The three members of Brutus had all played in other Belgian bands before forming their current group (including Starfucker, Musth, and Sixtoys), and they released their very solid debut album Burst back in 2017. So they aren't exactly new faces on the scene, but I won't be surprised if Nest ends up being the kind of breakthrough album that introduces more people to them than ever before. It's easily the best thing they've done yet, and it's the kind of swinging-for-the-fences rock album that you only get a few of a year.

Like their debut, they recorded it with producer Jesse Gander who's best known for working with Japandroids and White Lung, and White Lung is definitely a band that comes to mind when listening to Brutus. Drummer/vocalist Stefanie Mannaerts has a harsh yet melodic roar that can sound like White Lung's Mish Way and the dizzying complexity of guitarist Stijn Vanhoegaerden's riffs is very similar to that band too. But while White Lung tend to stick to fast-paced punk, Brutus take their sound in countless directions. They've toured with acts as diverse as Chelsea Wolfe, Thrice, and Russian Circles, and could easily appeal to fans of all three of those. They've got the kind of post-metal intensity that Deafheaven fans will dig, but unlike Deafheaven they always stick to clean-sung vocals, upping the accessibility infinitely. Deafheaven's latest album may have gotten a handful of comparisons to Mellon Collie and the Infinite Sadness, but Nest is an album that your average Smashing Pumpkins fan might actually like. It's also an album that your average Bikini Kill fan would like (it's hard not to hear hints of "Rebel Girl" in "Cemetery"). It's all over the place, but it works. Brutus are experts at punk, metal, alternative rock, post-hardcore, and post-rock, but never content to commit to just one of them. They can deliver shiny pop melodies as convincingly as they can deliver pure rage (sometimes in the same song, as with "War"). And all three members are virtuosos but not in an annoyingly show-offy way. Stefanie's powerhouse pipes are matched by her intense drumming, and with bassist Peter Mulders she forms the truly pummeling rhythm section. Stijn's leads are face-melting when they need to be, but other times he's just creating an atmosphere that sounds far more massive than you'd expect from an individual guitarist.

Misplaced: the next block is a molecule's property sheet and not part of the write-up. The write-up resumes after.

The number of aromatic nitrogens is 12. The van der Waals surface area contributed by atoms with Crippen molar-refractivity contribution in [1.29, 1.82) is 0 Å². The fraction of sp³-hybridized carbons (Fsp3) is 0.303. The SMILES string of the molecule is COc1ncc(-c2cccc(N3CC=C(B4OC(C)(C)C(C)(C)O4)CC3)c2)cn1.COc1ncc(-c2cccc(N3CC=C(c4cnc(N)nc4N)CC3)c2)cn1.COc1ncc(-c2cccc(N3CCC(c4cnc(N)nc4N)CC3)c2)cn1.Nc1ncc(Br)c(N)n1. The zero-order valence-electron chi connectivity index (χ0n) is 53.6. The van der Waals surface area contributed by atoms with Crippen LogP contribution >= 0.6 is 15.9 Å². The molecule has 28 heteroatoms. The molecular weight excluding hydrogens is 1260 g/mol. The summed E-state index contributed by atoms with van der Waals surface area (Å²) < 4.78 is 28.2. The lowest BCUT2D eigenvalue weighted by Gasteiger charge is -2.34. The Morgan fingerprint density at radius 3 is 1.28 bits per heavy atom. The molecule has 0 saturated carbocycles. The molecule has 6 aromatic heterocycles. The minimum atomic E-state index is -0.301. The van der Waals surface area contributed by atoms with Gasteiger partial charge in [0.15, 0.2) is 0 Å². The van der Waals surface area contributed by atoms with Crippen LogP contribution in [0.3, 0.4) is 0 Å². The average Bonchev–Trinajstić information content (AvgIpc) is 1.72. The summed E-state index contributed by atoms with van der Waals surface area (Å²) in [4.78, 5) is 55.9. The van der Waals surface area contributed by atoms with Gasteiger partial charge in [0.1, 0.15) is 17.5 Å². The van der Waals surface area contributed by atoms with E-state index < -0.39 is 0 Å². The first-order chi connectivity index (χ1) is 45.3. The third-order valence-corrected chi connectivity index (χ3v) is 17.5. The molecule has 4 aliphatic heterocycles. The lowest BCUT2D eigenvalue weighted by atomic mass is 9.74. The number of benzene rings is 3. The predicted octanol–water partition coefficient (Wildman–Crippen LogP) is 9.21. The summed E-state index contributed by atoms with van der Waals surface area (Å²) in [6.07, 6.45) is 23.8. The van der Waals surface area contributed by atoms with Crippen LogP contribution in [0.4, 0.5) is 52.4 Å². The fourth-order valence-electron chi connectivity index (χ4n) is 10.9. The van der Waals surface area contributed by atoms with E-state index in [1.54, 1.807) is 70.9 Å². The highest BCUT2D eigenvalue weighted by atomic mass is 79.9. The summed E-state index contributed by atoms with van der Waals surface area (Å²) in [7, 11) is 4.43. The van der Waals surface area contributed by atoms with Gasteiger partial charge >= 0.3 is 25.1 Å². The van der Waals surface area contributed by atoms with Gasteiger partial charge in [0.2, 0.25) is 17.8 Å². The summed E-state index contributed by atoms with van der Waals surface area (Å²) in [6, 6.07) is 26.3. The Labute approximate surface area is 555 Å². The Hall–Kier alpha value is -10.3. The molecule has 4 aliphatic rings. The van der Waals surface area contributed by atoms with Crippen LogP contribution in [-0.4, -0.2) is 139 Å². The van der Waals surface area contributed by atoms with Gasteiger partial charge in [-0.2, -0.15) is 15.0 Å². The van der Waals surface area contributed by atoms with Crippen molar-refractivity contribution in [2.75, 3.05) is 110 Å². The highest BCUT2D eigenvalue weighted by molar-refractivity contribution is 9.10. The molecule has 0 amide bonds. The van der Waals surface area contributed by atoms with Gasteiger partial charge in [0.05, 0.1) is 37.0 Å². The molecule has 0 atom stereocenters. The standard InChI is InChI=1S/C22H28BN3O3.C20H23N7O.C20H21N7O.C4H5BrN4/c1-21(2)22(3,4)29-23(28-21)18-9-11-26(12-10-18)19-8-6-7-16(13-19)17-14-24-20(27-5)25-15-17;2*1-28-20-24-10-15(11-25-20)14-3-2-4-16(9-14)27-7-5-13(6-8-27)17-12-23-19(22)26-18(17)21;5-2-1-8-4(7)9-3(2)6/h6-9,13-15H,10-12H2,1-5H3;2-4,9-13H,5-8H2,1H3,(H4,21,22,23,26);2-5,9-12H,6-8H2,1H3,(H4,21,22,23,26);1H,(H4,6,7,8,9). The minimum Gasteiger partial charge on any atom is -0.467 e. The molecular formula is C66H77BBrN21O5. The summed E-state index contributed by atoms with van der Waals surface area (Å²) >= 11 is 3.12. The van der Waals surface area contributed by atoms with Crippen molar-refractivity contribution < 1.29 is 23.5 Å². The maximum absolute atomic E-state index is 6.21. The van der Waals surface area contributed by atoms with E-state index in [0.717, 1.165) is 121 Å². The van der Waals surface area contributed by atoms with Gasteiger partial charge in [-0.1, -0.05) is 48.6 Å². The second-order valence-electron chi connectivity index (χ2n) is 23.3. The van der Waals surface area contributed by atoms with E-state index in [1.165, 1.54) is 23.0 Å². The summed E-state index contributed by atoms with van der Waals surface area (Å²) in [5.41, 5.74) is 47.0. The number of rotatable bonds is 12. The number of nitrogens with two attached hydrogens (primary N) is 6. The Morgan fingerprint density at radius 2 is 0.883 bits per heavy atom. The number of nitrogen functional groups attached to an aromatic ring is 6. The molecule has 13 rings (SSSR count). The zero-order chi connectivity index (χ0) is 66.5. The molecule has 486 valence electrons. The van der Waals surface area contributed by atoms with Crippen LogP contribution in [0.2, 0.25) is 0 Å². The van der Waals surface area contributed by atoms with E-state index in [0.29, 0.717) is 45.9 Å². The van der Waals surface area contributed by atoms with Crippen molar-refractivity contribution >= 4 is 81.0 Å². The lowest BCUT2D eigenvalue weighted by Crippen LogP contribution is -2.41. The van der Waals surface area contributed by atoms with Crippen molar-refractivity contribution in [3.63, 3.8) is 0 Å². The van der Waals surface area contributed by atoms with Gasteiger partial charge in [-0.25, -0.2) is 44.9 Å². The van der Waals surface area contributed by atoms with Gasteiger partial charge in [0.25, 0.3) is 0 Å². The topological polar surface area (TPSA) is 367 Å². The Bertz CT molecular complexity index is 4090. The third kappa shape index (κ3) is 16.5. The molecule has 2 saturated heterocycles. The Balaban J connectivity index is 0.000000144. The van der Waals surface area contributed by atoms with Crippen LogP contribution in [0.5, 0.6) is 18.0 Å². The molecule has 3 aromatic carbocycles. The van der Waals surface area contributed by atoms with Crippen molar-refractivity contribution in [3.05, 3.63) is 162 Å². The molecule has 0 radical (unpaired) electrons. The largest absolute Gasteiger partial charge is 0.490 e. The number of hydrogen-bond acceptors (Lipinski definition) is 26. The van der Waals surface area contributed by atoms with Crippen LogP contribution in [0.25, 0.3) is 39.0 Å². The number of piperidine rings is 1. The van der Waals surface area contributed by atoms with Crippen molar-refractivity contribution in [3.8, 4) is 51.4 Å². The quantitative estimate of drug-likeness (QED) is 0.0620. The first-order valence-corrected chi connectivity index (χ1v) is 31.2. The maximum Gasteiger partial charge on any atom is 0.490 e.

You can pick apart all the various things that Brutus do, all the various genres of music they touch on and the various other bands they sometimes sound like. But Brutus stir it all together in a way where it ends up really just sounding like one thing, and on Nest that one thing is unique to Brutus. They still sounded like a product of their influences on Burst, but Nest is truly one of the most original rock albums in recent memory.

Nest is out now on Sargent House. Stream it and watch the live session video for "War" below.

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